Miller said he’s decided against appealing the Warner zoning board of adjustment’s recent decision to deny a variance that would have allowed his $1.4-million firearms facility to be constructed on Warner Road, despite the urgings of his attorney. “My lawyer has said in no uncertain terms that the zoning board violated state law (by rejecting the variance request), and he has written me a very detailed analysis, even though I’ve told him I’m not looking to appeal this,” the business owner said.

“What it comes down to, quite simply, is that if I appeal then the judge would likely send (the case) back to the another zoning hearing,” Miller said. “And since its their (members) intend to violate state law, the only thing I could expect is that they would try to conceal their preconceived opinions and hide their real biases better than they did this go-around… It’s not a good investment of time.”

“What I’m looking at right now is speed-to-market,” he said. “It took a year for this to play out in Warner and I’m not spending another six months (delayed).”

Planning officials in Concord have assured Miller that there are numerous locations around the city – including some on Main Street – where he would have no problem opening up his retail gun store/shooting range operations. “We’d need no more than a building permit,” he said.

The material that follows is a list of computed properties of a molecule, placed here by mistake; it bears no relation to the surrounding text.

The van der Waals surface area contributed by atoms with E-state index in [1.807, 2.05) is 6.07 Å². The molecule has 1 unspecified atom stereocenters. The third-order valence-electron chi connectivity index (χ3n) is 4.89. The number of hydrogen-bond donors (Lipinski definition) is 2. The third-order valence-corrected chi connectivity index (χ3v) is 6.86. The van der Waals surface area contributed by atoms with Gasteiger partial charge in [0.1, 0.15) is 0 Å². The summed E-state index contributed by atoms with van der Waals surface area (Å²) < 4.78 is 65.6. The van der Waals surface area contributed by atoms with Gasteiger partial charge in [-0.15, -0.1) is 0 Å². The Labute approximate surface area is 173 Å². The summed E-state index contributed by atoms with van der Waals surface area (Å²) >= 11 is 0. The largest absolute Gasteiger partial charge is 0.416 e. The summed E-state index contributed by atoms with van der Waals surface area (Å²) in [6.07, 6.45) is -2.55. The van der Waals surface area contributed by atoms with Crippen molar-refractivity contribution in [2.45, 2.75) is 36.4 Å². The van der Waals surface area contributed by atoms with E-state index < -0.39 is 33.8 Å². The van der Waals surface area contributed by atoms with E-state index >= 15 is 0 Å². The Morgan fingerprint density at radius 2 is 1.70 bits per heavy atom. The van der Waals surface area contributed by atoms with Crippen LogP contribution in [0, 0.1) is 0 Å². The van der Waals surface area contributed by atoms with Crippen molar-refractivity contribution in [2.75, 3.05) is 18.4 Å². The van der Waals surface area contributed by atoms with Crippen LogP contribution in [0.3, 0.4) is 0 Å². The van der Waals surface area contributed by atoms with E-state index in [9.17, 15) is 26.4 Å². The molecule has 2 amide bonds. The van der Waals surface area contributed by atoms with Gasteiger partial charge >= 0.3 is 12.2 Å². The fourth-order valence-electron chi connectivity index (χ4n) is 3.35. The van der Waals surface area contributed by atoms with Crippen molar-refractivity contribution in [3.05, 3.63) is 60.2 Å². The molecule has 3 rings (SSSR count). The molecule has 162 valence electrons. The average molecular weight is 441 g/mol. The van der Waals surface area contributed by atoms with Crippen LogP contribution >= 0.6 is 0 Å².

In Warner, Miller was unable to convince the five-member ZBA that his proposal was allowable under the town’s legal definition of a “permitted use” for a zoning variance. During the last year, a significant number of area residents said that they did not feel the facility was a good addition to the community because of concerns about noise, pollution and safety. Last month, the ZBA voted 3-2 to turn aside Dragonfly’s variance request.

Miller said that since the group’s decision, he’s received invitations from officials or private citizens in Hillsboro, Newport, Grantham, Springfield and Hopkinton, as well as City of Concord and his Sutton hometown, offering to discuss the possibility of locating his facility in their towns. Some involved procuring land and constructing a new building, something he’s not interested in at this time. Miller wants to rent space in an industrial-style building to speed his opening, he explained.

The business owner said he hasn’t yet developed any plans for the 2.9-acre Warner property he bought last year in hopes of constructing his facility.

“So far I’ve had three offers (to buy it),” he said. “One of them, of course, being from Norm (Carlson).”